Two weeks ago I concluded our “Real Faith” series with the story of Moses, dealing with anger.  I thought at that point that I would be moving on from the series, but after some thought and reflection on the next couple of months of sermons, I’ve decided to add two more lessons from the New Testament to our “Real Faith” series and extend it a bit.

This morning, our series continues with a look at the story of James, Jesus’ brother.  James will teach us about doubts and skepticism as a regular part of our faith.  Doubting and skepticism is a topic that, when I’ve preached or taught on it in the past, has drawn interesting and very opposite reactions.  Some folks can’t understand why anyone would ever doubt God.  For these people, things are very simple—God is God and that’s that.  They have never doubted His existence or His goodness, how He works or why He does what He does.  But there is another group of people, mostly silent for fear of being labeled or viewed as less than.  These people occasionally—or often—have doubts about God’s existence and/or His goodness.  This doubt might come from significant experience(s) in their life—trauma, sudden death of a loved one, difficult childhood, etc.—and they look at the evil in the world and struggle to see how God could exist or why He doesn’t stop the evil.

I’m not sure we like to talk about the reality of doubt in the Christian’s life, but it does and can exist.  As we’ll see this morning, doubts can actually bolster faith—if they are dealt with properly.  So, I would encourage you if you are one of those who struggle at times with doubts,  deal with them!  Admit them!  You aren’t less than because you have them.  You stand in a long line of believers over years who have wrestled with the reality of life and struggled to understand God in the midst of it all.

I believe that for those who deal with their doubts, there exists a more vibrant and real faith—one that, when tested, is more sure and more in touch with the world and all of its complexity.

Scott McFarland

Whoever Is Not Here with Us Today

I just finished Deuteronomy in my daily reading and was working through the latter part of the book when a phrase caught me.  In the midst of getting ready to initiate the covenant before entering the Promised Land, God tells the people in Deut. 29:14—“It is not with you alone that I am making this sworn covenant, but with whoever is standing here with us today before the Lord our God, and with whoever is not here with us today.”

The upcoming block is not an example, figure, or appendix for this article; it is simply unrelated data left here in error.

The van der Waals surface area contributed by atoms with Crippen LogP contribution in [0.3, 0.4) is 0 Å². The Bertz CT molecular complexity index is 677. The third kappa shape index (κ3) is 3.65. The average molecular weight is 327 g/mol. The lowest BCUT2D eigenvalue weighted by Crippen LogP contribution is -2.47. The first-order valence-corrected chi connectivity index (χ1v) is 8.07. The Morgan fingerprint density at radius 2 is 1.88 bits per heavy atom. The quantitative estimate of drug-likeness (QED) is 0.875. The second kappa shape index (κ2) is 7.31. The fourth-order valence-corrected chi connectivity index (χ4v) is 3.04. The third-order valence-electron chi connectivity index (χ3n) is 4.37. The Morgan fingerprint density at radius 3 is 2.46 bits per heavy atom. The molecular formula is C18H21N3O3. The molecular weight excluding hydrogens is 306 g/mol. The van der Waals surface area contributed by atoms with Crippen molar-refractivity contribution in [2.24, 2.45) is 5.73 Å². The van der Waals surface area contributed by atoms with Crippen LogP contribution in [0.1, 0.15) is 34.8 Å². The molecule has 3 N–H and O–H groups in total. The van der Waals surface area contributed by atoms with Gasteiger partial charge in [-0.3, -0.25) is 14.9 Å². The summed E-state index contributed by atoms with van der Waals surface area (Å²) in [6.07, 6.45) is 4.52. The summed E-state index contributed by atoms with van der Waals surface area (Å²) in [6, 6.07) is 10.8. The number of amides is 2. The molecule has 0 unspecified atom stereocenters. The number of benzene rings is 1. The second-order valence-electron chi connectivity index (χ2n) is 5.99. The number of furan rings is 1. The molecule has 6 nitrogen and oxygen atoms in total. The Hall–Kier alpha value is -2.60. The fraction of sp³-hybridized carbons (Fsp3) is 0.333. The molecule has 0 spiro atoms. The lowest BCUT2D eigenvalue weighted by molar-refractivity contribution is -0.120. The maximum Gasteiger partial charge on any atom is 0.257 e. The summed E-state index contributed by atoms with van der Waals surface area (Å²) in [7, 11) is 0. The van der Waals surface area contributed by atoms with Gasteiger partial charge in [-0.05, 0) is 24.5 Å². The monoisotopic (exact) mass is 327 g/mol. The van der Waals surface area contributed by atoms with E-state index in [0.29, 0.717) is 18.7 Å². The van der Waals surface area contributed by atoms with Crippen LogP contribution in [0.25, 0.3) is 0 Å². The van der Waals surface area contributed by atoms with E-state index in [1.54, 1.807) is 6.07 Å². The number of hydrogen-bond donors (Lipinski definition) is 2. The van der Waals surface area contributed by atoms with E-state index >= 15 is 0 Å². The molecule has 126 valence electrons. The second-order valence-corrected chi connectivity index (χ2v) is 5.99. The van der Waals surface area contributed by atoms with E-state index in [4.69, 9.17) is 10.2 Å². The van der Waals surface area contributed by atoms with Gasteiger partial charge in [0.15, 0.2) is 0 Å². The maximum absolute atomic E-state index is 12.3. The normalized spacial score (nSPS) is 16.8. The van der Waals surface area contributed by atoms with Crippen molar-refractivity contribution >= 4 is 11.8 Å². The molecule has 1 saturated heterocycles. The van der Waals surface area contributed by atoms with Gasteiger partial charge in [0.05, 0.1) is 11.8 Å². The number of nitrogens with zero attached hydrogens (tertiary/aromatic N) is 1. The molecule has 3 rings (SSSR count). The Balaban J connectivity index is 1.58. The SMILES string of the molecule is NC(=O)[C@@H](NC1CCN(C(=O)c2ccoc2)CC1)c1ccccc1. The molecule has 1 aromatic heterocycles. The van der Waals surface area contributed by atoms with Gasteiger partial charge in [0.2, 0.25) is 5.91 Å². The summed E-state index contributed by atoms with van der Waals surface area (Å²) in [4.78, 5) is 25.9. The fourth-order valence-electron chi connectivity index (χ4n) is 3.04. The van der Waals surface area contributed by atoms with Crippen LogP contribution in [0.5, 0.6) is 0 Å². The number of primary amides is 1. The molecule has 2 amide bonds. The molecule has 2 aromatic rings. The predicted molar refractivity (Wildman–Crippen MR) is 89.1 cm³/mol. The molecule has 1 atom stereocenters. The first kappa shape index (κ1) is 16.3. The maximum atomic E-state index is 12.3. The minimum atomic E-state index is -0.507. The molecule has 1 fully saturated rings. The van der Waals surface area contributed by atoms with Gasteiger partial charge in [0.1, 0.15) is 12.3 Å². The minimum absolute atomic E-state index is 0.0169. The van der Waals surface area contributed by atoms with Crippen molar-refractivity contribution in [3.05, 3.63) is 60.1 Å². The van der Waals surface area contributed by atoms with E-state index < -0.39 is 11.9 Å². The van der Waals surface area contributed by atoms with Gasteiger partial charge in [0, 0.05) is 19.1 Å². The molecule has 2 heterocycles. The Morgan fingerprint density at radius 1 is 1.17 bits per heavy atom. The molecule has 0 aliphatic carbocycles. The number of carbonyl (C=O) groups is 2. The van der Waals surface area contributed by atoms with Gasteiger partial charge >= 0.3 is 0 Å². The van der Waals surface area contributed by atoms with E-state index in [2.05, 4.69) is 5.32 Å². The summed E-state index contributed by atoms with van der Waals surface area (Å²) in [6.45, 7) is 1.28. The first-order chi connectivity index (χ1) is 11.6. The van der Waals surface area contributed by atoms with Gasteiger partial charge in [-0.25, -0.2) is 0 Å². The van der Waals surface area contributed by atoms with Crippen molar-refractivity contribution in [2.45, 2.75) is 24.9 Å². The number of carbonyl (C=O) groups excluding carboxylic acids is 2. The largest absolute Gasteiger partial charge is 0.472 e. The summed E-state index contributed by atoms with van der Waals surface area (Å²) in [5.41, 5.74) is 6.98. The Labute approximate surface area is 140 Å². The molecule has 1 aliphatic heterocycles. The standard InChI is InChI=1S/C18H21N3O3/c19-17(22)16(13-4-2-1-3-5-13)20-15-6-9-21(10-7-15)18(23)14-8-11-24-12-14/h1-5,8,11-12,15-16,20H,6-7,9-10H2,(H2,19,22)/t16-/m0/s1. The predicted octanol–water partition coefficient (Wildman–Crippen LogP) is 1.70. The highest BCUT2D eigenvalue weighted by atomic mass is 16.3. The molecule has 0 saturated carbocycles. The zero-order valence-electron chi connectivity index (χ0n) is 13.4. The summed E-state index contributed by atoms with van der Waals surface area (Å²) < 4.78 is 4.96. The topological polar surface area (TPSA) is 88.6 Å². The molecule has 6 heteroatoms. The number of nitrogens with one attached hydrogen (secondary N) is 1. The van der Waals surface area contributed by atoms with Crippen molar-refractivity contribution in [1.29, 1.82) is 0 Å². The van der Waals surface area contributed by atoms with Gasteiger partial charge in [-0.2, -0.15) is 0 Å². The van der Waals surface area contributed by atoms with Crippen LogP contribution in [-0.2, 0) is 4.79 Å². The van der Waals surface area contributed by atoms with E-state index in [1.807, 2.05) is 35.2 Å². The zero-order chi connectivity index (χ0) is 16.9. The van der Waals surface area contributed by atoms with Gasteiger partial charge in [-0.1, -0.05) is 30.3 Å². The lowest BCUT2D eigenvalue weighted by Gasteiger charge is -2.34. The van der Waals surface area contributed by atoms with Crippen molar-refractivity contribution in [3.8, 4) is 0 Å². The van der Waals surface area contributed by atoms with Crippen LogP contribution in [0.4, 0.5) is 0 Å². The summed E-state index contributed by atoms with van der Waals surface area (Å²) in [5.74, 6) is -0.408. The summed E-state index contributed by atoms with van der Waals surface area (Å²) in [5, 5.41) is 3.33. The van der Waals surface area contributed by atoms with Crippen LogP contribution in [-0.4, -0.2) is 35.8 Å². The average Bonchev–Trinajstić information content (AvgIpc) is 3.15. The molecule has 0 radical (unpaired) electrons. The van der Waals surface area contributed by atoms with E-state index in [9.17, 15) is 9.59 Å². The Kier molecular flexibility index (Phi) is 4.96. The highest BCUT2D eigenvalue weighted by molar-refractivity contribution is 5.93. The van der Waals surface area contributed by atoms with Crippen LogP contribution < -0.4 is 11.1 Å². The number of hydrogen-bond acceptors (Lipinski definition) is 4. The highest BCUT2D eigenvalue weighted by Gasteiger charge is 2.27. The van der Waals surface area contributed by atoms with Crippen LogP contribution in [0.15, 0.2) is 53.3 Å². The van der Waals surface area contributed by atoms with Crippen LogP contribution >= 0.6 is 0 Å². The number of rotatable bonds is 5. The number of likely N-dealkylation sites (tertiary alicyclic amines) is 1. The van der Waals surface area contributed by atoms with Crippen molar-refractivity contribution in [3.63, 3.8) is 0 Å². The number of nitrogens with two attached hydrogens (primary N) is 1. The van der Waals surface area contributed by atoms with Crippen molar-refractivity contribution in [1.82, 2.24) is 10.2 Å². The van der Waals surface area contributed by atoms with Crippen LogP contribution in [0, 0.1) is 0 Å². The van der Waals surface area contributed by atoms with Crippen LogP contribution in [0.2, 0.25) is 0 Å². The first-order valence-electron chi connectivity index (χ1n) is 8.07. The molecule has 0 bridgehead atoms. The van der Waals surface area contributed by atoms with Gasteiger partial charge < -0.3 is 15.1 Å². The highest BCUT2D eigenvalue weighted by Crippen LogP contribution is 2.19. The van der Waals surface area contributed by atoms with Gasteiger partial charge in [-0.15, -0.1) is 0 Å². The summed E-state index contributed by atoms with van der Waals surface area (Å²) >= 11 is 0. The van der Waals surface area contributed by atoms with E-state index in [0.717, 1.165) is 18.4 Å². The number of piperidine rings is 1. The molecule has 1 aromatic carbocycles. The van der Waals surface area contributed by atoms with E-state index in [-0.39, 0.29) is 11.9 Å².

God wanted to make sure the people understood this wasn’t just for them—it was for their children, grandchildren, and all who would later be born in the Promised Land.  The covenant God makes with his people in the book of Deuteronomy is more than just about land, however.  It is about their identity as the people of God and how to continue in that identity.  Many of the pieces of the covenant deal with behavior and practices that would set them apart from the people around them.

In many ways, we have inherited this same covenant.  Paul talks about Gentiles in Romans 11:11-24 as being a wild olive branch grafted into the olive tree of God’s kingdom.  You and I, thousands of years removed from the covenant in Deuteronomy, are those “not with us here today.”  We were on God’s mind so long ago—we’ve always been on His mind.  Your value, your identity, as a child of God is something of infinite worth.  God has always thought of you, even before you were here.


Scott McFarland

Angry Faith

An author for Reader's Digest writes how he studied the Amish people in preparation for an article on them. In his observation at the school yard, he noted that the children never screamed or yelled. This amazed him. He spoke to the schoolmaster. He remarked how he had not once heard an Amish child yell, and asked why the schoolmaster thought that was so. The schoolmaster replied, "Well, have you ever heard an Amish adult yell?"**

Although I’m sure there are Amish that yell, the point remains that what children see their parents do, they will do also.  Many of the problems we encounter in life are generationally inherited; they are simply passed down from our ancestors until someone in the family tree decides they’ve had enough and takes a different path.  We even see this in Scripture: Jacob repeats the same favoritism with his children that got him in trouble with his brother Esau.  Isaac tells the same lie his father Abraham did.  If not dealt with, the things we hate about ourselves and cause us the most pain will be passed on to another generation to deal with.